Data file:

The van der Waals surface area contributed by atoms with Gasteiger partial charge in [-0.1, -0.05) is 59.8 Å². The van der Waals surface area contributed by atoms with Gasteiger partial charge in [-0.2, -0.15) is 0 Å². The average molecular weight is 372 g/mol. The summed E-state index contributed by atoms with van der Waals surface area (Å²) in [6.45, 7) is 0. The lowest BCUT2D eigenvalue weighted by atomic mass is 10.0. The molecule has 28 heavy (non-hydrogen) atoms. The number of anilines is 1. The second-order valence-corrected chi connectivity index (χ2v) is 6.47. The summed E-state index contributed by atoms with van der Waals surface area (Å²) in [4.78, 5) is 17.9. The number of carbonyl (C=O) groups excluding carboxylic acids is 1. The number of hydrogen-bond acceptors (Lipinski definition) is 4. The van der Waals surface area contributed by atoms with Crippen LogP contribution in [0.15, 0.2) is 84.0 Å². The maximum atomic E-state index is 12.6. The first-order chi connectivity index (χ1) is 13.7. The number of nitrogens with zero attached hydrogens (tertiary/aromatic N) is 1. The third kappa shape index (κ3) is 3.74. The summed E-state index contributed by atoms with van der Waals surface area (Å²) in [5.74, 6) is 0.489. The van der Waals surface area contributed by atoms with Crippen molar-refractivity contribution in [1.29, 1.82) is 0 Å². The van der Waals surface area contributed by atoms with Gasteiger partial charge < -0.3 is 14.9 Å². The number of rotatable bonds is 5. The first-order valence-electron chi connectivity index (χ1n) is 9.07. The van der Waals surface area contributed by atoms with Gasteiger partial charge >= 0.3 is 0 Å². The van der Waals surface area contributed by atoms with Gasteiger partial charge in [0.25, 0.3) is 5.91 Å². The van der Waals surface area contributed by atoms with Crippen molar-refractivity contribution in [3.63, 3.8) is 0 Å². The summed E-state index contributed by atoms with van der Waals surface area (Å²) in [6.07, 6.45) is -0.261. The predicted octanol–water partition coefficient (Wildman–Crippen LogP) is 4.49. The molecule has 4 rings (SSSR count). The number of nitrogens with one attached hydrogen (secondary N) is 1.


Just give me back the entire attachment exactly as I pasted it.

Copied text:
The van der Waals surface area contributed by atoms with Gasteiger partial charge in [-0.1, -0.05) is 59.8 Å². The van der Waals surface area contributed by atoms with Gasteiger partial charge in [-0.2, -0.15) is 0 Å². The average molecular weight is 372 g/mol. The summed E-state index contributed by atoms with van der Waals surface area (Å²) in [6.45, 7) is 0. The lowest BCUT2D eigenvalue weighted by atomic mass is 10.0. The molecule has 28 heavy (non-hydrogen) atoms. The number of anilines is 1. The second-order valence-corrected chi connectivity index (χ2v) is 6.47. The summed E-state index contributed by atoms with van der Waals surface area (Å²) in [4.78, 5) is 17.9. The number of carbonyl (C=O) groups excluding carboxylic acids is 1. The number of hydrogen-bond acceptors (Lipinski definition) is 4. The van der Waals surface area contributed by atoms with Crippen LogP contribution in [0.15, 0.2) is 84.0 Å². The maximum atomic E-state index is 12.6. The first-order chi connectivity index (χ1) is 13.7. The number of nitrogens with zero attached hydrogens (tertiary/aromatic N) is 1. The third kappa shape index (κ3) is 3.74. The summed E-state index contributed by atoms with van der Waals surface area (Å²) in [5.74, 6) is 0.489. The van der Waals surface area contributed by atoms with Crippen molar-refractivity contribution in [1.29, 1.82) is 0 Å². The van der Waals surface area contributed by atoms with Gasteiger partial charge < -0.3 is 14.9 Å². The number of rotatable bonds is 5. The first-order valence-electron chi connectivity index (χ1n) is 9.07. The van der Waals surface area contributed by atoms with Gasteiger partial charge >= 0.3 is 0 Å². The van der Waals surface area contributed by atoms with Gasteiger partial charge in [0.25, 0.3) is 5.91 Å². The van der Waals surface area contributed by atoms with Crippen molar-refractivity contribution in [3.63, 3.8) is 0 Å². The summed E-state index contributed by atoms with van der Waals surface area (Å²) in [6.07, 6.45) is -0.261. The predicted octanol–water partition coefficient (Wildman–Crippen LogP) is 4.49. The molecule has 4 rings (SSSR count). The number of nitrogens with one attached hydrogen (secondary N) is 1.